I don’t think the poems show a damning, embarrassing lack of merit; in fact they display some sophistication in the way Saramago manipulates images and language to achieve his ends. It’s just that nothing stands out, it’s garden-variety poetry, pleasing to the brain in the act of reading but forgettable. Once in a while a jewel crops up. I’ll focus on some of those. We’ll start with Os Poemas Possíveis (Possible Poems):
IF I DON’T HAVE ANOTHER VOICE
If I don’t have another voice to unfold
This silence into other sounds’ echoes,
Then I must talk, go talking, until the hidden
Word remains of what I think.
I must say it, broken, through diversions
Of an arrow that poisons itself,
Or a high sea full of ships
Where the drowned arm waves at us.
I must force down a root
When the exact stone cuts its path
I must hurl it into the air when it says
That a tree is more tree from the loneliest trunk.
It’ll say, uncovered word,
The usual sayings about living:
This hour that chokes and relieves,
The not seeing, the not having, the almost being.
Saramago here tackles a theme that was dear, or unavoidable, to the poets of his time: censorship. It’s a new theme for him; in Terra do Pecado he hadn’t demonstrated any unease over the limits of language. But throughout the first book of poems he constantly comes back to the anguish of not having the freedom to express himself.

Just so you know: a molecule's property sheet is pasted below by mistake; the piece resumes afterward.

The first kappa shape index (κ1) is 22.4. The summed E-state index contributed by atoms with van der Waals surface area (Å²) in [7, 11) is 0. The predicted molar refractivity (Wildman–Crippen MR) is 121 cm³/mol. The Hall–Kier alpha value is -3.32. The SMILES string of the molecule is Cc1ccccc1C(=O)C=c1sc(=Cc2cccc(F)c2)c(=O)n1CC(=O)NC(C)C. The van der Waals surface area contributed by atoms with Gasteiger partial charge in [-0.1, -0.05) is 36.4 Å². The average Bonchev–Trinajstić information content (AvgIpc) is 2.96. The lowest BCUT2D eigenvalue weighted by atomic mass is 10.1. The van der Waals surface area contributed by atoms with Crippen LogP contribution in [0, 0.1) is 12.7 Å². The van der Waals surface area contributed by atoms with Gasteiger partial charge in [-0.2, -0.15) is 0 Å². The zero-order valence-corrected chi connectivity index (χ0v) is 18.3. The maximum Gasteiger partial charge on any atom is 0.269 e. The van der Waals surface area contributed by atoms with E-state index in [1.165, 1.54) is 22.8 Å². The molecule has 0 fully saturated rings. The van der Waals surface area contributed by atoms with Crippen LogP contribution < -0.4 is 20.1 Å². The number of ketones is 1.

I CUT OUT MY SHADOW…
I cut out my shadow from the wall,
I give it power, heat and movement,
Two coats of colour and suffering,
A reasonable amount of hunger, sound, thirst.
I step aside to watch it repeat
The gestures and words belonging to me,
An unfolded figure and confusion
Of truth dressed in lies.
About others’ lives this game
Is projected in two dimensions
Where nothing is proven with
Reasons like a bow without an arrow.
Another life will come to absolve me
Of the half mankind that remains
In this thick private shadow,
In the formless thickness that mends it not.
It seems to me that he also expands censorship to be more than just being forbidden to use some words or express some thoughts, but takes it as a way of being that ultimately leaves man incomplete, an emotional amputee.
TAXIDERMY OR POETICALLY HYPOCRITICAL
Can I speak of death without living it?
Can I howl of imagined hunger?
Can I fight hidden in the verses?
Can I pretend everything, being nothing?
Can I take truths from lies,
Or flood a desert with fountains?
Can I change strings and lyres,
And turn a bad night into open sun?
If everything’s reduced to vain words
And with them I cover my retreat,
From the shadow’s perch I deny the light
Like the song denies itself embalmed.
Glass eyes and fettered wings,
I stopped at the rusting of words
Like at a trace of true things.
The thought won’t go where the body
Doesn’t. Walled up between cliffs,
Even screams contract themselves.
And if the echo throws back an answer,
It’s mountain things, it’s secrets
Kept between the legs of a spider